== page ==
Resources

Surgery Simulation Center

The Surgery Simulation Center was established in 2003. It is located in the original Medical School building, and a combination lock provides surgical residents with 24-hour access year-round. State-of-the-art laparoscopic and endoscopic simulators are available.

Residents progress at their own pace through the minimally invasive surgery curriculum, with operative opportunities linked to their simulator skills progression. Simulator practice is supplemented by in vivo laboratory sessions for each post-graduate year group. A large textbook, CD-rom and video/DVD library of all laparoscopic techniques and procedures is also available in the Surgery Simulation Center, and these resources are constantly updated and expanded.

  • Laparoscopy and endoscopy simulators
    • Three laparoscopic towers
      Three Stryker laparoscopic towers, or "pelvic trainers," complete with flat-screen monitors, cameras and light sources along with a full set of laparoscopic instruments, allow the resident to practice a number of drills designed to perfect eye-hand coordination, non-dominant hand dexterity and intracorporeal suturing proficiency.
    • Virtual laparoscopy simulator
      This digital laparoscopic simulation system provides an effective learning experience by allowing the residents to practice the basic skills of laparoscopic surgery in a realistic virtual working environment. Practice sessions vary in graphic complexity and level of difficulty, from basic camera and instrument navigation to intra-corporeal suturing. Courses tailored to the resident's post-graduate year are part of the requirements of the minimally invasive training curriculum.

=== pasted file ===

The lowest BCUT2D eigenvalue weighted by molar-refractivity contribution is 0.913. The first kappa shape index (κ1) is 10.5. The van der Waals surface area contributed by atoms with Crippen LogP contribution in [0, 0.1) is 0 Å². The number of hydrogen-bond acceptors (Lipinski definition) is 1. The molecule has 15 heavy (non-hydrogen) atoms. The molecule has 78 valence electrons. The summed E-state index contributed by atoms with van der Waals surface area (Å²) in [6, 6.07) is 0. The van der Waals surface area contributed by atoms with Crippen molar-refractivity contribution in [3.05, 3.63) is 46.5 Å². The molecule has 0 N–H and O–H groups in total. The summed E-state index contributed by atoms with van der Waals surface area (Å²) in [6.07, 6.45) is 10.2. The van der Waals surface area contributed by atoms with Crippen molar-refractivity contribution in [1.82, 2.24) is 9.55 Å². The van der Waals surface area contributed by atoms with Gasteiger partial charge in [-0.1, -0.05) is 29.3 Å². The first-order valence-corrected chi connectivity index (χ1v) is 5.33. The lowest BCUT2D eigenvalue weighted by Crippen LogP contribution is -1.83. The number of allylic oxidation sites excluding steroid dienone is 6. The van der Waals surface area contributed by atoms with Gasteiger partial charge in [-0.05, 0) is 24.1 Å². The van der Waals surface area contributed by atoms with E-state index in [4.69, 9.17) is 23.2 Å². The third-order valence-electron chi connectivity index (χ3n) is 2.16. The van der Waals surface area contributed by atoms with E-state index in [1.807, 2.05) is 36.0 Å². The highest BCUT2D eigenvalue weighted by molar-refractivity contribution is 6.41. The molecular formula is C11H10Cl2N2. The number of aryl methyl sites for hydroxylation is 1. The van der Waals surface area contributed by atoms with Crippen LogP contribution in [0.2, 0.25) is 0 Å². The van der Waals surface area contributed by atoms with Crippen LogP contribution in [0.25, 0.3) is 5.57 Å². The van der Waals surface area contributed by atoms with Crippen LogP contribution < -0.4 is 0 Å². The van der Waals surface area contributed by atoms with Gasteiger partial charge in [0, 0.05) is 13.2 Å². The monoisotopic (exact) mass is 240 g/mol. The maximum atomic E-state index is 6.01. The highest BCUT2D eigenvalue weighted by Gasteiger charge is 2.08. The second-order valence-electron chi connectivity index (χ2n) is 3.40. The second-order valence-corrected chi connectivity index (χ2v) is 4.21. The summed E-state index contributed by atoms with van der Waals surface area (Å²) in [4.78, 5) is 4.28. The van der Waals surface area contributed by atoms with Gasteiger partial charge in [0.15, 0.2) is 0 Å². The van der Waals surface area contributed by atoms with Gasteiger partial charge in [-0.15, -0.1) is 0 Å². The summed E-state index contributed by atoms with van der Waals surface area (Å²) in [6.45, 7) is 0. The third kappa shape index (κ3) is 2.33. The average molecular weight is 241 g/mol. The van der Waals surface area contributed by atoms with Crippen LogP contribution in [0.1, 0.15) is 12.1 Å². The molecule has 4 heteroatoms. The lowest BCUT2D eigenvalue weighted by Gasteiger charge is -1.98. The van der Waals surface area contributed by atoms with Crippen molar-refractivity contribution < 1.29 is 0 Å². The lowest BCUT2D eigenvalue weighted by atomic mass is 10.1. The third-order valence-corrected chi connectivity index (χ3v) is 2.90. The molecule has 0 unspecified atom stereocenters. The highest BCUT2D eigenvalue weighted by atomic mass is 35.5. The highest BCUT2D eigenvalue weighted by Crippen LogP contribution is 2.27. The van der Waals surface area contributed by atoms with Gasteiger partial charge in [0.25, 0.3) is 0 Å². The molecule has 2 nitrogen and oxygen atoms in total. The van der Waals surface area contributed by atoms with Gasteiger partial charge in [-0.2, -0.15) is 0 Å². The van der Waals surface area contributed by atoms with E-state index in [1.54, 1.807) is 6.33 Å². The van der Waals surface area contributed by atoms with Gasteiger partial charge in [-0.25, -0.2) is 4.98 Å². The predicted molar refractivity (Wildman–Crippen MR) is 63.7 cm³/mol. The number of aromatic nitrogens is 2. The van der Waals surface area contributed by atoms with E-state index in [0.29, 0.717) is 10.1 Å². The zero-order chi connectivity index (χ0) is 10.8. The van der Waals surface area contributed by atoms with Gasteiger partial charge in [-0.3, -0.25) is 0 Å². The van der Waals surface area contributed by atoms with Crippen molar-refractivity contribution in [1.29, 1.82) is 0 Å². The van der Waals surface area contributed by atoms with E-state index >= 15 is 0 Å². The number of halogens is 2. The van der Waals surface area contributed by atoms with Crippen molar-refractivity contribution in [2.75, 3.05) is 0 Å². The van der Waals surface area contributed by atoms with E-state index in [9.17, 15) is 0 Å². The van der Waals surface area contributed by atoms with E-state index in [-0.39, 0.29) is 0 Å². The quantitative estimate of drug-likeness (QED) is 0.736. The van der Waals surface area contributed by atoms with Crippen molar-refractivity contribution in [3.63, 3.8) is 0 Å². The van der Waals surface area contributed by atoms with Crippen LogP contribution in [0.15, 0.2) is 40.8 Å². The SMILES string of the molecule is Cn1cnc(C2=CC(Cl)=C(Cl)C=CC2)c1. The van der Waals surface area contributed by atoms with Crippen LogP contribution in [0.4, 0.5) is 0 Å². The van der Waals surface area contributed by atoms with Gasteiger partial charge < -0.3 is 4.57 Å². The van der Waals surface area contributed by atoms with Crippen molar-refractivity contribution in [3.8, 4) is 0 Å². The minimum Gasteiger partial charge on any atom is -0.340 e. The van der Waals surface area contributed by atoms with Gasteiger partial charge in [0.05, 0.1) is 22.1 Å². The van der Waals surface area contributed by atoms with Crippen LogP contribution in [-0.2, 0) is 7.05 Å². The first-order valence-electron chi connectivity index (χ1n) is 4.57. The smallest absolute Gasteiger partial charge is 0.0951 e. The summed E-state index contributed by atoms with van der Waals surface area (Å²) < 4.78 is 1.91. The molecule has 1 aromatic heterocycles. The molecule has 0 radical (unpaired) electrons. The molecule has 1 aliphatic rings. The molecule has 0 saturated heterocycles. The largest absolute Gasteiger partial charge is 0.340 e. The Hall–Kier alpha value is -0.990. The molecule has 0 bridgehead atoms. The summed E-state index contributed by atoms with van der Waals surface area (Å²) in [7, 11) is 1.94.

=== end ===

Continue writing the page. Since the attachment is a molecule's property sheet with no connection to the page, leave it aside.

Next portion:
• Endoscopy simulator
      This system includes three types of endoscopic procedures: bronchoscopy, upper and lower gastrointestinal endoscopy. It is a realistic, computer-based system for teaching and assessing motor skills and cognitive knowledge, enabling residents to practice in a safe environment. The case-based modules provide increasingly challenging patients to test progress. The endoscopes look, feel and handle exactly like the real ones and the simulator provides realistic force feedback, allowing the user to experience the feel of the real procedure. The digital patients respond in a physiologically accurate manner adding to the level of realism.
  • Animal laboratory
    Five (PGY 1-5) in vivo laboratory sessions occur as part of the Minimally Invasive Surgery curriculum during the academic year. Each session is 4 hours long, and the residents scheduled for these labs are excused from clinical duties for the duration of the session.

    Using a porcine model, and under general surgery faculty supervision, the residents directly participate in performance of a variety of advanced laparoscopic procedures such as Laparoscopic Nissen Fundoplication, Laparoscopic Colectomy, and Laparoscopic Bariatric Surgery. This is preceded by a didactic session that features lectures focusing purely on the technical aspect of the different procedures being practiced.